After induction with IPTG, not surprisingly, the culture with added phosphate feed produced twice the amount of recombinant product as the culture without phosphate feed because of the increased cell density. What was surprising was that both cultures produced identical amounts of recombinant product per g of wet cell paste. This was presented as a ratio of g of inclusion body per g of wet cell paste recovered. The equal production was confirmed by SDS-PAGE. For this to take place, the culture without phosphate feed must make use of other carbon sources besides glucose. Substances that contain 2 carbons, such as acetate, are an obvious choice. Post induction, the differently fed cultures showed markedly different residual profiles for glucose, acetate, and phosphate. Ironically, the culture with added phosphate feed immediately began uptake of acetate, glucose, and phosphate, whereas the culture fed only glucose maintained acetate levels and continued to increase residual glucose levels (Figure 2C).
The immediate uptake of acetate in the culture with added phosphate, after induction, suggests that this cell culture is already primed for the metabolism of a 2-carbon source, such as acetate. This contradicts the general assumption that when E. coli is grown on a carbon source such as glucose, the glyoxylate bypass is unnecessary and is shut down by the dephosphorylation of the enzyme isocitrate dehydrogenase.11 This allows isocitrate to be forwarded through the tricarboxylic acid cycle. Moreover, when considering the two different post-induction metabolic states of these cultures, there is no noticeable reduction of product formation in the culture fed only glucose of HMS174. The reasons for this are not clear.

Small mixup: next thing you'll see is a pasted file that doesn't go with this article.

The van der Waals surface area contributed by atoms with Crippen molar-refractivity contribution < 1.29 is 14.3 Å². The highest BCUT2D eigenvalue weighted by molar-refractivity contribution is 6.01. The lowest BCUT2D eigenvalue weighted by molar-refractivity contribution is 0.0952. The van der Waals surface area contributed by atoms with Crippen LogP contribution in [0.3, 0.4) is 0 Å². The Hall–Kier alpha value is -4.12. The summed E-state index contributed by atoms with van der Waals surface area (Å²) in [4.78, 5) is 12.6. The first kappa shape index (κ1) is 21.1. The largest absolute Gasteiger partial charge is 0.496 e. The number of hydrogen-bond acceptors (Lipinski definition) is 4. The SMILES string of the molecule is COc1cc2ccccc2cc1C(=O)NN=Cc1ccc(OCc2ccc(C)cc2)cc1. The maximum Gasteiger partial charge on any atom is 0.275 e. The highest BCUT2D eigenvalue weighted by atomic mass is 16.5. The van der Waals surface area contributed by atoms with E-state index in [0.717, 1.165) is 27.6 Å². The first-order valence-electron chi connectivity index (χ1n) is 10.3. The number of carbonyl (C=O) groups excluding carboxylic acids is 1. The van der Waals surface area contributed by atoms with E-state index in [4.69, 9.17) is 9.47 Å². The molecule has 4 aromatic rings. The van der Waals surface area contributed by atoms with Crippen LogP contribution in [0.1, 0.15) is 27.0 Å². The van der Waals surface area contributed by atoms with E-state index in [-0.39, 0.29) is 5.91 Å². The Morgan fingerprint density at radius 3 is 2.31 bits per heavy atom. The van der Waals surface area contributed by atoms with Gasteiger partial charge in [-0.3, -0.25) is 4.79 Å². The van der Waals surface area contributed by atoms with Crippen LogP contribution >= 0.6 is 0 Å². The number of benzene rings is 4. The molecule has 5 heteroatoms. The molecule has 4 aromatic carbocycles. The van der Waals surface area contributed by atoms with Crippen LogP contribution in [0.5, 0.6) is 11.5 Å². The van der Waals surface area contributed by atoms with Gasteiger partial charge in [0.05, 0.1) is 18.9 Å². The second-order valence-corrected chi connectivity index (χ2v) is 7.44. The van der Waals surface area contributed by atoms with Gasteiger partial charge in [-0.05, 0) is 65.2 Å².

In further studies on the HMS174 host cell strain, the immediate use of the residual acetate after induction could indicate the possibility of a new mixed feed strategy using glucose or phosphate before induction, then adding acetate separately during induction. This may increase the recombinant protein product formation and further elucidate the metabolic pathways used in an HMS174 induced culture.
This work was supported by Grant 39129 from the Bill & Melinda Gates Foundation.
Garner G. Moulton is a senior research associate and Thomas Vedvick is director of process sciences, both in the process sciences department at the Infectious Disease Research Institute, Seattle, WA, 206.330.2549, email@example.com.